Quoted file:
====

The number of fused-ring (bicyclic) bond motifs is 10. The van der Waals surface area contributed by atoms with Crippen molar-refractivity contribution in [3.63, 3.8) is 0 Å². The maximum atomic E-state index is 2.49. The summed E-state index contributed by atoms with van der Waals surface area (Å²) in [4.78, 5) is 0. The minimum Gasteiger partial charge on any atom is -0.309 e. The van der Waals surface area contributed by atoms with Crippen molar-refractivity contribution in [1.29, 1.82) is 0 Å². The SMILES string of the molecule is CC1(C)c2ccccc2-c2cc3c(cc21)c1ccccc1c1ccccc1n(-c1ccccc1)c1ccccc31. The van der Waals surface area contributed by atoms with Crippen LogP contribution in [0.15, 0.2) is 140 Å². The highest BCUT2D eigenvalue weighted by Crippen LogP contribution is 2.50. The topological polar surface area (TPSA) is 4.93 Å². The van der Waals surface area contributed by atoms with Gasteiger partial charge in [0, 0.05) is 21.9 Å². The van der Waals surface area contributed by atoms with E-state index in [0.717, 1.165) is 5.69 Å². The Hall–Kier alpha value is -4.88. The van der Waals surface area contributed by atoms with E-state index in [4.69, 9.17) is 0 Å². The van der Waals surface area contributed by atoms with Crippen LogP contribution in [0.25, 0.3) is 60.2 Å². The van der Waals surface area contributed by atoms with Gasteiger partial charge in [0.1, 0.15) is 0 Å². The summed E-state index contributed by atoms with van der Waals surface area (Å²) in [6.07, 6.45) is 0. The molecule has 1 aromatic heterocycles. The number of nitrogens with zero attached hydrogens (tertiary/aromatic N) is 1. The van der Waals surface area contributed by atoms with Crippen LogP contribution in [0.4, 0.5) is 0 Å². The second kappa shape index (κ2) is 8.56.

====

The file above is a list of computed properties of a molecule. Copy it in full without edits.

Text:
The number of fused-ring (bicyclic) bond motifs is 10. The van der Waals surface area contributed by atoms with Crippen molar-refractivity contribution in [3.63, 3.8) is 0 Å². The maximum atomic E-state index is 2.49. The summed E-state index contributed by atoms with van der Waals surface area (Å²) in [4.78, 5) is 0. The minimum Gasteiger partial charge on any atom is -0.309 e. The van der Waals surface area contributed by atoms with Crippen molar-refractivity contribution in [1.29, 1.82) is 0 Å². The SMILES string of the molecule is CC1(C)c2ccccc2-c2cc3c(cc21)c1ccccc1c1ccccc1n(-c1ccccc1)c1ccccc31. The van der Waals surface area contributed by atoms with Crippen LogP contribution in [0.15, 0.2) is 140 Å². The highest BCUT2D eigenvalue weighted by Crippen LogP contribution is 2.50. The topological polar surface area (TPSA) is 4.93 Å². The van der Waals surface area contributed by atoms with Gasteiger partial charge in [0, 0.05) is 21.9 Å². The van der Waals surface area contributed by atoms with E-state index in [0.717, 1.165) is 5.69 Å². The Hall–Kier alpha value is -4.88. The van der Waals surface area contributed by atoms with E-state index in [4.69, 9.17) is 0 Å². The van der Waals surface area contributed by atoms with Crippen LogP contribution in [0.25, 0.3) is 60.2 Å². The van der Waals surface area contributed by atoms with Gasteiger partial charge in [0.1, 0.15) is 0 Å². The summed E-state index contributed by atoms with van der Waals surface area (Å²) in [6.07, 6.45) is 0. The molecule has 1 aromatic heterocycles. The number of nitrogens with zero attached hydrogens (tertiary/aromatic N) is 1. The van der Waals surface area contributed by atoms with Crippen LogP contribution in [0.4, 0.5) is 0 Å². The second kappa shape index (κ2) is 8.56.